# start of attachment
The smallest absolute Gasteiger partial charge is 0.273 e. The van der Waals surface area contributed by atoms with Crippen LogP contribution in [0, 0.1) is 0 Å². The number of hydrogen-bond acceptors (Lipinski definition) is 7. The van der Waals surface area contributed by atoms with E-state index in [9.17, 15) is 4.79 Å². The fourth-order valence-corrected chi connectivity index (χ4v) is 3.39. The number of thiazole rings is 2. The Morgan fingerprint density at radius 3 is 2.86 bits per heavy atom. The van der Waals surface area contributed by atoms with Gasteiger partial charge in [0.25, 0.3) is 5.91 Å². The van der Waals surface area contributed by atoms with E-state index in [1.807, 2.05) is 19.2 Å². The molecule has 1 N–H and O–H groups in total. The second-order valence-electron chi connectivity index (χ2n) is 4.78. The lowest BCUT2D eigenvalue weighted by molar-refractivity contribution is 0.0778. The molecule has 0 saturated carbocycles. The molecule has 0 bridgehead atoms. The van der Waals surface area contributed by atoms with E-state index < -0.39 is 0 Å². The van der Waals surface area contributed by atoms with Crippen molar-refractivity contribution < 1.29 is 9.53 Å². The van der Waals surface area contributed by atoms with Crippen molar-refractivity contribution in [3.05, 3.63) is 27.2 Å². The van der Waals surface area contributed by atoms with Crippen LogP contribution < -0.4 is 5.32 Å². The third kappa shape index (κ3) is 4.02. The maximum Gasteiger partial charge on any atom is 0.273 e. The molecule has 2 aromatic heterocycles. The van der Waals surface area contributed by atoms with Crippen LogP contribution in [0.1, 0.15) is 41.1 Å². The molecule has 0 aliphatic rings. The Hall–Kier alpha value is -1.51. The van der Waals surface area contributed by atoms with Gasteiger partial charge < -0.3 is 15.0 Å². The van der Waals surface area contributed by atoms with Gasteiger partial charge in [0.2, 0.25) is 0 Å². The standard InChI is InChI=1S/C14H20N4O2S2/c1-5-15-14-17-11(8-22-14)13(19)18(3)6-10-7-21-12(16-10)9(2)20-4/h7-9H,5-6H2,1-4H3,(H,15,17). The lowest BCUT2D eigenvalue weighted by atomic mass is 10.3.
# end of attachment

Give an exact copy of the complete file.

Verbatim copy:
The smallest absolute Gasteiger partial charge is 0.273 e. The van der Waals surface area contributed by atoms with Crippen LogP contribution in [0, 0.1) is 0 Å². The number of hydrogen-bond acceptors (Lipinski definition) is 7. The van der Waals surface area contributed by atoms with E-state index in [9.17, 15) is 4.79 Å². The fourth-order valence-corrected chi connectivity index (χ4v) is 3.39. The number of thiazole rings is 2. The Morgan fingerprint density at radius 3 is 2.86 bits per heavy atom. The van der Waals surface area contributed by atoms with Gasteiger partial charge in [0.25, 0.3) is 5.91 Å². The van der Waals surface area contributed by atoms with E-state index in [1.807, 2.05) is 19.2 Å². The molecule has 1 N–H and O–H groups in total. The second-order valence-electron chi connectivity index (χ2n) is 4.78. The lowest BCUT2D eigenvalue weighted by molar-refractivity contribution is 0.0778. The molecule has 0 saturated carbocycles. The molecule has 0 bridgehead atoms. The van der Waals surface area contributed by atoms with E-state index < -0.39 is 0 Å². The van der Waals surface area contributed by atoms with Crippen molar-refractivity contribution < 1.29 is 9.53 Å². The van der Waals surface area contributed by atoms with Crippen molar-refractivity contribution in [3.05, 3.63) is 27.2 Å². The van der Waals surface area contributed by atoms with Crippen LogP contribution < -0.4 is 5.32 Å². The third kappa shape index (κ3) is 4.02. The maximum Gasteiger partial charge on any atom is 0.273 e. The molecule has 2 aromatic heterocycles. The van der Waals surface area contributed by atoms with Crippen LogP contribution in [0.1, 0.15) is 41.1 Å². The molecule has 0 aliphatic rings. The Hall–Kier alpha value is -1.51. The van der Waals surface area contributed by atoms with Gasteiger partial charge < -0.3 is 15.0 Å². The van der Waals surface area contributed by atoms with Gasteiger partial charge in [0.2, 0.25) is 0 Å². The standard InChI is InChI=1S/C14H20N4O2S2/c1-5-15-14-17-11(8-22-14)13(19)18(3)6-10-7-21-12(16-10)9(2)20-4/h7-9H,5-6H2,1-4H3,(H,15,17). The lowest BCUT2D eigenvalue weighted by atomic mass is 10.3.